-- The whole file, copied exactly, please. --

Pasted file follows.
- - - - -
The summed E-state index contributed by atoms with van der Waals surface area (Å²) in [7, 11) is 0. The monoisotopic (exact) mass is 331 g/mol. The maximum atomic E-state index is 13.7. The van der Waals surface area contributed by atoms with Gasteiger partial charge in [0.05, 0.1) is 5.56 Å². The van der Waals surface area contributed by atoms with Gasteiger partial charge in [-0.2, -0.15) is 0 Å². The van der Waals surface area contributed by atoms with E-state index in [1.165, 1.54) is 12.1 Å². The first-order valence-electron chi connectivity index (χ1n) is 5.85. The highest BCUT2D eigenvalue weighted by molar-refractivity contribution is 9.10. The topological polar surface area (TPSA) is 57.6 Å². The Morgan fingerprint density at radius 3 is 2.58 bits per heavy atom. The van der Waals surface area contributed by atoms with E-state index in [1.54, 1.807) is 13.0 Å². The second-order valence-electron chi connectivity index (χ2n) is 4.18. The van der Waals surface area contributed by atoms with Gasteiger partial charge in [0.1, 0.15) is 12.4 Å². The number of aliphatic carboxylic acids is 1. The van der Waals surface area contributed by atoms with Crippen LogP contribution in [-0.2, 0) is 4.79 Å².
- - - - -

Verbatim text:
The summed E-state index contributed by atoms with van der Waals surface area (Å²) in [7, 11) is 0. The monoisotopic (exact) mass is 331 g/mol. The maximum atomic E-state index is 13.7. The van der Waals surface area contributed by atoms with Gasteiger partial charge in [0.05, 0.1) is 5.56 Å². The van der Waals surface area contributed by atoms with Gasteiger partial charge in [-0.2, -0.15) is 0 Å². The van der Waals surface area contributed by atoms with E-state index in [1.165, 1.54) is 12.1 Å². The first-order valence-electron chi connectivity index (χ1n) is 5.85. The highest BCUT2D eigenvalue weighted by molar-refractivity contribution is 9.10. The topological polar surface area (TPSA) is 57.6 Å². The Morgan fingerprint density at radius 3 is 2.58 bits per heavy atom. The van der Waals surface area contributed by atoms with E-state index in [1.54, 1.807) is 13.0 Å². The second-order valence-electron chi connectivity index (χ2n) is 4.18. The van der Waals surface area contributed by atoms with Gasteiger partial charge in [0.1, 0.15) is 12.4 Å². The number of aliphatic carboxylic acids is 1. The van der Waals surface area contributed by atoms with Crippen LogP contribution in [-0.2, 0) is 4.79 Å².